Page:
Context: An integral approach is based on one basic idea: no human mind can be 100% wrong. Or, we might say, nobody is smart enough to be wrong all the time. And that means, when it comes to deciding which approaches, methodologies, epistemologies, or ways or knowing are "correct," the answer can only be, "All of them." That is, all of the numerous practices or paradigms of human inquiry — including physics, chemistry, hermeneutics, collaborative inquiry, meditation, neuroscience, vision quest, phenomenology, structuralism, subtle energy research, systems theory, shamanic voyaging, chaos theory, developmental psychology—all of those modes of inquiry have an important piece of the overall puzzle of a total existence that includes, among other many things, health and illness, doctors and patients, sickness and healing. Forward to Integral Medicine: A Noetic Reader (2003) edited by Marilyn Schlitz & Tina Hyman http://wilber.shambhala.com/html/misc/integral-med-1.cfm Unsourced variant: I don't believe that any human mind is capable of 100 percent error... Nobody is smart enough to be wrong all the time.

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—  Friedrich Schiller German poet, philosopher, historian, and playwright 1759 - 1805
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„All night, all day, He waits sublime,
Until the fulness of the time
Decreed from His eternity.“

—  Jean Ingelow British writer 1820 - 1897
Context: p>The while He sits whose name is Love, And waits, as Noah did, for the dove, To wit if she would fly to him.He waits for us, while, houseless things, We beat about with bruised wings On the dark floods and water-springs, The ruined world, the desolate sea; With open windows from the prime All night, all day, He waits sublime, Until the fulness of the time Decreed from His eternity.</p "Scholar and Carpenter", reported in Bartlett's Familiar Quotations, 10th ed. (1919).

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„A man may well himself discover truth in what he wrote; for he was dealing all the time with things that came from thoughts beyond his own.“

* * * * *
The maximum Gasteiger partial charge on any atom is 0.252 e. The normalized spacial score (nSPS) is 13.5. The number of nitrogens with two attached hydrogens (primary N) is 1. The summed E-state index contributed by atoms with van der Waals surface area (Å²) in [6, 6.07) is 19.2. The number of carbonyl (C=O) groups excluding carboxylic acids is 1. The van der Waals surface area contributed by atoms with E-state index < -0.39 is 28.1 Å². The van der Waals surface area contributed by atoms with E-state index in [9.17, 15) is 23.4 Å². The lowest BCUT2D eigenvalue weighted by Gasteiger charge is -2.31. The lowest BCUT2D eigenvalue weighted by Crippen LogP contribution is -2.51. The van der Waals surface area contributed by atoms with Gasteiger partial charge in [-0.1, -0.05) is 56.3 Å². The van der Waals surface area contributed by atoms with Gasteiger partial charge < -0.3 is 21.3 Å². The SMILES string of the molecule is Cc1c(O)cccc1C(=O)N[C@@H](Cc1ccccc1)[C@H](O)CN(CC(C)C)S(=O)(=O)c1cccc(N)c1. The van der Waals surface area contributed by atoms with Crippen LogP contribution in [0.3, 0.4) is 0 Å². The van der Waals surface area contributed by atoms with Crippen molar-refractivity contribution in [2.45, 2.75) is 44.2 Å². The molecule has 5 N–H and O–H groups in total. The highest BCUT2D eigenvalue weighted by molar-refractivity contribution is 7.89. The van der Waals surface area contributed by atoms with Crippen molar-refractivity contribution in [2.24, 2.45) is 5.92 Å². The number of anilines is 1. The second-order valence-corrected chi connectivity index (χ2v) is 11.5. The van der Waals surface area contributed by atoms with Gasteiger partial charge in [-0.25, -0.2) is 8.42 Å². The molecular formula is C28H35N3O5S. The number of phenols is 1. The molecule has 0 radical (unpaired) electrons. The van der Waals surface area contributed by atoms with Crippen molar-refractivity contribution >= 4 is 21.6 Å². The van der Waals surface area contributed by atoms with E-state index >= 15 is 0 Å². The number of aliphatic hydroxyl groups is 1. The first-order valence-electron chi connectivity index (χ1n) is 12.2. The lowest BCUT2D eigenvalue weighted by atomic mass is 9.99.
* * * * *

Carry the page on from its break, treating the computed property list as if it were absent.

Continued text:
—  George MacDonald Scottish journalist, novelist 1824 - 1905
Context: "But a man may then imagine in your work what he pleases, what you never meant!"  Not what he pleases, but what he can. If he be not a true man, he will draw evil out of the best; we need not mind how he treats any work of art! If he be a true man, he will imagine true things: what matter whether I meant them or not? They are there none the less that I cannot claim putting them there! One difference between God's work and man's is, that, while God's work cannot mean more than he meant, man's must mean more than he meant. For in everything that God has made, there is layer upon layer of ascending significance; also he expresses the same thought in higher and higher kinds of that thought: it is God's things, his embodied thoughts, which alone a man has to use, modified and adapted to his own purposes, for the expression of his thoughts; therefore he cannot help his words and figures falling into such combinations in the mind of another as he had himself not foreseen, so many are the thoughts allied to every other thought, so many are the relations involved in every figure, so many the facts hinted in every symbol. A man may well himself discover truth in what he wrote; for he was dealing all the time with things that came from thoughts beyond his own.